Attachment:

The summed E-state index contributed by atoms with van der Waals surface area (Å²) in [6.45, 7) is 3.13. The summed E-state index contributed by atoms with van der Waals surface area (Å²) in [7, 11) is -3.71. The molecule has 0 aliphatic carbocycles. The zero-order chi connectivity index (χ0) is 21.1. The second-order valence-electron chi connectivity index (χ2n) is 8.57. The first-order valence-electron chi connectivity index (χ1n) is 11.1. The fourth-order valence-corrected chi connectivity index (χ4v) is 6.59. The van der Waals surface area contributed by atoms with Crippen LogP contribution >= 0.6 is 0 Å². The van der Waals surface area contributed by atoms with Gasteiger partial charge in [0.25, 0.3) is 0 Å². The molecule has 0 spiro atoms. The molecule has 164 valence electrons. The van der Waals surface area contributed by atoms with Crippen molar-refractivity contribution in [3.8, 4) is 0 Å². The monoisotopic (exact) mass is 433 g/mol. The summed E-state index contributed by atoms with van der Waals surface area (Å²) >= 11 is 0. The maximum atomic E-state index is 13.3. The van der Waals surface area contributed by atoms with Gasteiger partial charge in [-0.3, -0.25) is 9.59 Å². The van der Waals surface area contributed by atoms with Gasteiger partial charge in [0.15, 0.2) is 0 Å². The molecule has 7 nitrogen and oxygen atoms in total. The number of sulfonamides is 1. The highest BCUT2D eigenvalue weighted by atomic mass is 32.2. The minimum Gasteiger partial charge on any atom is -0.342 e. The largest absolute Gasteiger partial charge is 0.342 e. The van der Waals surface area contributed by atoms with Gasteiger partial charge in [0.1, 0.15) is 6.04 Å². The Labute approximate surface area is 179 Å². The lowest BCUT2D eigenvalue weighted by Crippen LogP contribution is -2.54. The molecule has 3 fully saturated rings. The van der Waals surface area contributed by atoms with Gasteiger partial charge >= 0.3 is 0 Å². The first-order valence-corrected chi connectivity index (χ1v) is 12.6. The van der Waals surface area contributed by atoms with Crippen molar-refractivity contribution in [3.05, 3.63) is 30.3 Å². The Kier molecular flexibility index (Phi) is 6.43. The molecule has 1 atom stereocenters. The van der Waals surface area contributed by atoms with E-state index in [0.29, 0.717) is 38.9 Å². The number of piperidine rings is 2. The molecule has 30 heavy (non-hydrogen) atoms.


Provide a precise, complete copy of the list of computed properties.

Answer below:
The summed E-state index contributed by atoms with van der Waals surface area (Å²) in [6.45, 7) is 3.13. The summed E-state index contributed by atoms with van der Waals surface area (Å²) in [7, 11) is -3.71. The molecule has 0 aliphatic carbocycles. The zero-order chi connectivity index (χ0) is 21.1. The second-order valence-electron chi connectivity index (χ2n) is 8.57. The first-order valence-electron chi connectivity index (χ1n) is 11.1. The fourth-order valence-corrected chi connectivity index (χ4v) is 6.59. The van der Waals surface area contributed by atoms with Crippen LogP contribution >= 0.6 is 0 Å². The van der Waals surface area contributed by atoms with Gasteiger partial charge in [0.25, 0.3) is 0 Å². The molecule has 0 spiro atoms. The molecule has 164 valence electrons. The van der Waals surface area contributed by atoms with Crippen molar-refractivity contribution in [3.8, 4) is 0 Å². The monoisotopic (exact) mass is 433 g/mol. The summed E-state index contributed by atoms with van der Waals surface area (Å²) >= 11 is 0. The maximum atomic E-state index is 13.3. The van der Waals surface area contributed by atoms with Gasteiger partial charge in [-0.3, -0.25) is 9.59 Å². The van der Waals surface area contributed by atoms with Gasteiger partial charge in [0.15, 0.2) is 0 Å². The molecule has 7 nitrogen and oxygen atoms in total. The number of sulfonamides is 1. The highest BCUT2D eigenvalue weighted by atomic mass is 32.2. The minimum Gasteiger partial charge on any atom is -0.342 e. The largest absolute Gasteiger partial charge is 0.342 e. The van der Waals surface area contributed by atoms with Gasteiger partial charge in [0.1, 0.15) is 6.04 Å². The Labute approximate surface area is 179 Å². The lowest BCUT2D eigenvalue weighted by Crippen LogP contribution is -2.54. The molecule has 3 fully saturated rings. The van der Waals surface area contributed by atoms with Gasteiger partial charge >= 0.3 is 0 Å². The first-order valence-corrected chi connectivity index (χ1v) is 12.6. The van der Waals surface area contributed by atoms with Crippen molar-refractivity contribution in [3.05, 3.63) is 30.3 Å². The Kier molecular flexibility index (Phi) is 6.43. The molecule has 1 atom stereocenters. The van der Waals surface area contributed by atoms with E-state index in [0.29, 0.717) is 38.9 Å². The number of piperidine rings is 2. The molecule has 30 heavy (non-hydrogen) atoms.